Winner 2019 AIPP Epson Victorian Professional Nature Photographer of the Year

Over the last few days The AIPP Australian Institute of Professional Photography Victorian State awards (VPPY) were held here in my home town of Melbourne at Melbourne Polytechnic Fairfield Campus. The AIPP Annual state and national awards are my two absolute favourite photographic competitions to participate in because all entries (in the categories I choose to enter) are judged in print and not digitally. Those of you who follow my blog regularly are already well aware that I am a huge advocate of the print as the finished medium of choice for my own photography – enough said. The AIPP National and State awards remain two of the few remaining competitions to actually judge the finished print and they do so using a panel of judges all deemed experts in their respective genres and accredited as Masters of Photography through their years of success in this arena.

About the Print Judging: In case you are unfamiliar with either of these competitions the prints are judged in a controlled lighting environment and assessed for their content, originality as well as technical craftsmanship. The judging is enthralling to watch (it was live-streamed to the internet this year) and can be quite nerve wracking if you are a first time entrant as the standard of work is incredibly high. In brief, prints are scored out of 100 with images judged less than 70 being deemed not of professional standard. Prints judged between 71 and 79 are considered strong professional practice and entrants receiving scores in this area are considered to be producing professional quality prints. Images judged 80-84 are awarded a Silver and are considered strong professional practice of an award standard that demonstrate skill beyond strong professional practice. Scores of 85-89 are given a Silver with Distinction and demonstrate superior imagination, craft and skill that elevates the print far above professional practice. Prints judged 90-94 exhibit excellence in visual communication, craft and skill and are considered stunning and exceptional in every way. This level of print far exceeds professional practice and is reserved for only the highest quality prints. And finally those rare few images that reach 96-100 are considered to have exceptional vision, creativity, innovation, master craftsmanship and skill. Very, very few prints ever score Gold awards in these competitions.  Out of the hundreds and hundreds of print entries this year (over 700 prints) fewer than two dozen received Gold awards and only two Gold Distinctions were awarded.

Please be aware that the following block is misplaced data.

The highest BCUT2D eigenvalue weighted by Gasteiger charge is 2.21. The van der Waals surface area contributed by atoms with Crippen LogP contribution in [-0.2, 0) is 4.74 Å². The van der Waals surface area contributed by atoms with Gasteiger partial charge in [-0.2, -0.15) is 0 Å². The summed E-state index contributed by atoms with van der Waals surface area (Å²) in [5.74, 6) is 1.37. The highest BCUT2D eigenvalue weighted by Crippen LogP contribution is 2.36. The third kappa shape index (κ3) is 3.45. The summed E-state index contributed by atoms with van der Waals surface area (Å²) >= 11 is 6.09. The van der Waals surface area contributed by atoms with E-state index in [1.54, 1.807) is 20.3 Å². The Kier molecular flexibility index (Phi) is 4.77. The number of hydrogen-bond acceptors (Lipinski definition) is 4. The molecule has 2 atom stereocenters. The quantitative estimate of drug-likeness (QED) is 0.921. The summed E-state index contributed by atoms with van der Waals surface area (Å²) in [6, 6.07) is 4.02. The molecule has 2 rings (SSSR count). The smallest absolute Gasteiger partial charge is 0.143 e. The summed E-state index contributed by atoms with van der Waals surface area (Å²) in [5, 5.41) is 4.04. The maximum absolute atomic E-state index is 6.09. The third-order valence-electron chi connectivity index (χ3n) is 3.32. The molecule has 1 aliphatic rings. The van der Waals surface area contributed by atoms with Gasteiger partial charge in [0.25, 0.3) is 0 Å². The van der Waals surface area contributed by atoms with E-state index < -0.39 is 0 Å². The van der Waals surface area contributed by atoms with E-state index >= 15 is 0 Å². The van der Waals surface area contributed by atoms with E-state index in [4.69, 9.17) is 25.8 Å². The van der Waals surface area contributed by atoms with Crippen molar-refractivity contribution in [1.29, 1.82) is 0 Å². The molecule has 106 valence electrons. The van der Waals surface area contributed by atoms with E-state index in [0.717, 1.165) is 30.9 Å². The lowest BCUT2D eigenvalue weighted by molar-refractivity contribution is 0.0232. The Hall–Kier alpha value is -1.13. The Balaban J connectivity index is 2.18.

This year I entered the Nature, Documentary and Landscape categories, entering the maximum allowable twelve prints spread across the three categories. I wanted to put what I felt were my strongest four prints into the Nature category, but also wanted to test the other eight prints and see how they performed in different categories. This turned out to be the right approach for me and I was absolutely thrilled to take overall first place in the Nature Category as well as being a finalist in both the Landscape and Documentary categories. The Nature category is very near and dear to my heart and winning it is a huge honour. On top of winning my chosen category I also took out the Highest Scoring Print award for the Nature category. As someone who is so passionate about the ‘print’ and the craft of fine art printing this was an incredible honour.

Below are the winning prints. All of the prints were printed on Moab Somerset Museum Rag. This wonderfully sublime paper has continued to remain my stock of choice for all my fine art photography prints. If you love printing and are not familiar with this paper I urge you to check it out and get a sample pack.